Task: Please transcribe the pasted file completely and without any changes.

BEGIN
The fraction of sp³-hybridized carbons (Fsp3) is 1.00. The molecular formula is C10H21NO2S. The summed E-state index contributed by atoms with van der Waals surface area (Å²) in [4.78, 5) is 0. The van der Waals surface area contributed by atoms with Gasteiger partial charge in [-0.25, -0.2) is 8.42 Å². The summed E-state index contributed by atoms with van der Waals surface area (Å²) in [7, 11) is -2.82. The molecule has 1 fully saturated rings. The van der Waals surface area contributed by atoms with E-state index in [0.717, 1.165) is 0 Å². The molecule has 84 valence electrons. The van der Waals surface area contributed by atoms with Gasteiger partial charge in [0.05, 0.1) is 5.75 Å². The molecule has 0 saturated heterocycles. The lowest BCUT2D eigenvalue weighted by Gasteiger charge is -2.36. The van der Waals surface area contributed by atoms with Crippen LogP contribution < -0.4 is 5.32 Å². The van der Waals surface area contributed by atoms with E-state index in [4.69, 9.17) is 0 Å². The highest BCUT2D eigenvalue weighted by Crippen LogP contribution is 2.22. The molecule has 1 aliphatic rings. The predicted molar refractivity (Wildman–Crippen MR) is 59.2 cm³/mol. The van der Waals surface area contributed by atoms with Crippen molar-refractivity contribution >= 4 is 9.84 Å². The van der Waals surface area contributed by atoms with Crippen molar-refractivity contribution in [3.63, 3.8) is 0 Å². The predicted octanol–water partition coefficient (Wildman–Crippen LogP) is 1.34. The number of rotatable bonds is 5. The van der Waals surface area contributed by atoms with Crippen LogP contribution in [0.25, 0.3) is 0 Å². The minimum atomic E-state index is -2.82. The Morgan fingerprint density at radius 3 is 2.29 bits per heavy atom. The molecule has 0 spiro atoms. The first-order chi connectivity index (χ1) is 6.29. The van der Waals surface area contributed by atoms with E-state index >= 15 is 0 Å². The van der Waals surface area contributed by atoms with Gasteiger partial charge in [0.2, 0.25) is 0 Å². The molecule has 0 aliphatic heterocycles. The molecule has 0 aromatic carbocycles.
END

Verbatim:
The fraction of sp³-hybridized carbons (Fsp3) is 1.00. The molecular formula is C10H21NO2S. The summed E-state index contributed by atoms with van der Waals surface area (Å²) in [4.78, 5) is 0. The van der Waals surface area contributed by atoms with Gasteiger partial charge in [-0.25, -0.2) is 8.42 Å². The summed E-state index contributed by atoms with van der Waals surface area (Å²) in [7, 11) is -2.82. The molecule has 1 fully saturated rings. The van der Waals surface area contributed by atoms with E-state index in [0.717, 1.165) is 0 Å². The molecule has 84 valence electrons. The van der Waals surface area contributed by atoms with Gasteiger partial charge in [0.05, 0.1) is 5.75 Å². The molecule has 0 saturated heterocycles. The lowest BCUT2D eigenvalue weighted by Gasteiger charge is -2.36. The van der Waals surface area contributed by atoms with Crippen LogP contribution < -0.4 is 5.32 Å². The van der Waals surface area contributed by atoms with E-state index in [4.69, 9.17) is 0 Å². The highest BCUT2D eigenvalue weighted by Crippen LogP contribution is 2.22. The molecule has 1 aliphatic rings. The predicted molar refractivity (Wildman–Crippen MR) is 59.2 cm³/mol. The van der Waals surface area contributed by atoms with Crippen molar-refractivity contribution >= 4 is 9.84 Å². The van der Waals surface area contributed by atoms with Crippen molar-refractivity contribution in [3.63, 3.8) is 0 Å². The predicted octanol–water partition coefficient (Wildman–Crippen LogP) is 1.34. The number of rotatable bonds is 5. The van der Waals surface area contributed by atoms with Crippen LogP contribution in [0.25, 0.3) is 0 Å². The minimum atomic E-state index is -2.82. The Morgan fingerprint density at radius 3 is 2.29 bits per heavy atom. The molecule has 0 spiro atoms. The first-order chi connectivity index (χ1) is 6.29. The van der Waals surface area contributed by atoms with E-state index >= 15 is 0 Å². The van der Waals surface area contributed by atoms with Gasteiger partial charge in [0.2, 0.25) is 0 Å². The molecule has 0 aliphatic heterocycles. The molecule has 0 aromatic carbocycles.